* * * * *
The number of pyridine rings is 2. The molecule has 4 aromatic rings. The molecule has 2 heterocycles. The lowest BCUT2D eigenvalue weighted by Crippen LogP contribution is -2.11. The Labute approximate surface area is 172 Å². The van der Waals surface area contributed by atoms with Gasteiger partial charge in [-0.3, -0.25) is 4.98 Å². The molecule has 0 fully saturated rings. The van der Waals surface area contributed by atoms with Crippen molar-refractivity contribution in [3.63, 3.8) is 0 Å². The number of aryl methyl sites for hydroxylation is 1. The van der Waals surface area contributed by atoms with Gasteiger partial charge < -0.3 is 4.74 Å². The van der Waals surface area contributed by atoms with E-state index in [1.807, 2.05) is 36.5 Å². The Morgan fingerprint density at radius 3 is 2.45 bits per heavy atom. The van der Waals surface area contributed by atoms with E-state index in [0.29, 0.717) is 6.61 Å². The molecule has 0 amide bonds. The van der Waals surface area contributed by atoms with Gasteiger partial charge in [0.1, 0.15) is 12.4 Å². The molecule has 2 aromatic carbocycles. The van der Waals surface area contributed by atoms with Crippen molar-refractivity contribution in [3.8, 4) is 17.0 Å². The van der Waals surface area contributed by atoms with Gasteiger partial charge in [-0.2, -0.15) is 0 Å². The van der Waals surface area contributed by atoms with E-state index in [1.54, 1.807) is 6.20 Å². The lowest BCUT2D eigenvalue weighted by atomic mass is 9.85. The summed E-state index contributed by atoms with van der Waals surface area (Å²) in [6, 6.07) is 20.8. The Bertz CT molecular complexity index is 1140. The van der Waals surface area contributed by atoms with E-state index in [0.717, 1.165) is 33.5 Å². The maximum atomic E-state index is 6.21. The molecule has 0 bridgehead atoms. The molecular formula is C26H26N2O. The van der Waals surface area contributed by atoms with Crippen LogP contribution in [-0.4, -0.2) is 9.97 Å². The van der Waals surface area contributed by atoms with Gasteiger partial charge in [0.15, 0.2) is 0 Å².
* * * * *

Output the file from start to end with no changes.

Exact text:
The number of pyridine rings is 2. The molecule has 4 aromatic rings. The molecule has 2 heterocycles. The lowest BCUT2D eigenvalue weighted by Crippen LogP contribution is -2.11. The Labute approximate surface area is 172 Å². The van der Waals surface area contributed by atoms with Gasteiger partial charge in [-0.3, -0.25) is 4.98 Å². The molecule has 0 fully saturated rings. The van der Waals surface area contributed by atoms with Crippen molar-refractivity contribution in [3.63, 3.8) is 0 Å². The number of aryl methyl sites for hydroxylation is 1. The van der Waals surface area contributed by atoms with Gasteiger partial charge < -0.3 is 4.74 Å². The van der Waals surface area contributed by atoms with E-state index in [1.807, 2.05) is 36.5 Å². The Morgan fingerprint density at radius 3 is 2.45 bits per heavy atom. The van der Waals surface area contributed by atoms with E-state index in [0.29, 0.717) is 6.61 Å². The molecule has 0 amide bonds. The van der Waals surface area contributed by atoms with Gasteiger partial charge in [0.1, 0.15) is 12.4 Å². The molecule has 2 aromatic carbocycles. The van der Waals surface area contributed by atoms with Crippen molar-refractivity contribution in [3.8, 4) is 17.0 Å². The van der Waals surface area contributed by atoms with Gasteiger partial charge in [-0.2, -0.15) is 0 Å². The van der Waals surface area contributed by atoms with E-state index in [1.54, 1.807) is 6.20 Å². The lowest BCUT2D eigenvalue weighted by atomic mass is 9.85. The summed E-state index contributed by atoms with van der Waals surface area (Å²) in [6, 6.07) is 20.8. The Bertz CT molecular complexity index is 1140. The van der Waals surface area contributed by atoms with E-state index in [0.717, 1.165) is 33.5 Å². The maximum atomic E-state index is 6.21. The molecule has 0 bridgehead atoms. The molecular formula is C26H26N2O. The van der Waals surface area contributed by atoms with Crippen LogP contribution in [-0.4, -0.2) is 9.97 Å². The van der Waals surface area contributed by atoms with Gasteiger partial charge in [0.15, 0.2) is 0 Å².